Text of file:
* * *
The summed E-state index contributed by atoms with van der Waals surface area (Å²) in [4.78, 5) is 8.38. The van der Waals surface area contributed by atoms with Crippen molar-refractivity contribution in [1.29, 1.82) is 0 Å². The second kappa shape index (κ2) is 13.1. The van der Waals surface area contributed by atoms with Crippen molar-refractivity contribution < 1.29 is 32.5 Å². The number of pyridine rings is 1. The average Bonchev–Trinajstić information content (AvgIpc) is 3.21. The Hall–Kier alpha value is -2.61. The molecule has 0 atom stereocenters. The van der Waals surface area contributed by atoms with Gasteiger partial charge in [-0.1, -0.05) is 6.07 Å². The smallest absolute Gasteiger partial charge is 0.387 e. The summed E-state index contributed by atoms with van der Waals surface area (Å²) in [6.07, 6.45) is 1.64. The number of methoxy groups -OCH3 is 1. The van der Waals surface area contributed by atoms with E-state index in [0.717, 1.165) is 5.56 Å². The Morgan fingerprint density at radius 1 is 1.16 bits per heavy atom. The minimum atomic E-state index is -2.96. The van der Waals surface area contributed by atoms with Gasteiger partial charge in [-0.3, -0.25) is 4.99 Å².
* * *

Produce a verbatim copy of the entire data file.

The summed E-state index contributed by atoms with van der Waals surface area (Å²) in [4.78, 5) is 8.38. The van der Waals surface area contributed by atoms with Crippen molar-refractivity contribution in [1.29, 1.82) is 0 Å². The second kappa shape index (κ2) is 13.1. The van der Waals surface area contributed by atoms with Crippen molar-refractivity contribution < 1.29 is 32.5 Å². The number of pyridine rings is 1. The average Bonchev–Trinajstić information content (AvgIpc) is 3.21. The Hall–Kier alpha value is -2.61. The molecule has 0 atom stereocenters. The van der Waals surface area contributed by atoms with Gasteiger partial charge in [-0.1, -0.05) is 6.07 Å². The smallest absolute Gasteiger partial charge is 0.387 e. The summed E-state index contributed by atoms with van der Waals surface area (Å²) in [6.07, 6.45) is 1.64. The number of methoxy groups -OCH3 is 1. The van der Waals surface area contributed by atoms with E-state index in [0.717, 1.165) is 5.56 Å². The Morgan fingerprint density at radius 1 is 1.16 bits per heavy atom. The minimum atomic E-state index is -2.96. The van der Waals surface area contributed by atoms with Gasteiger partial charge in [-0.3, -0.25) is 4.99 Å².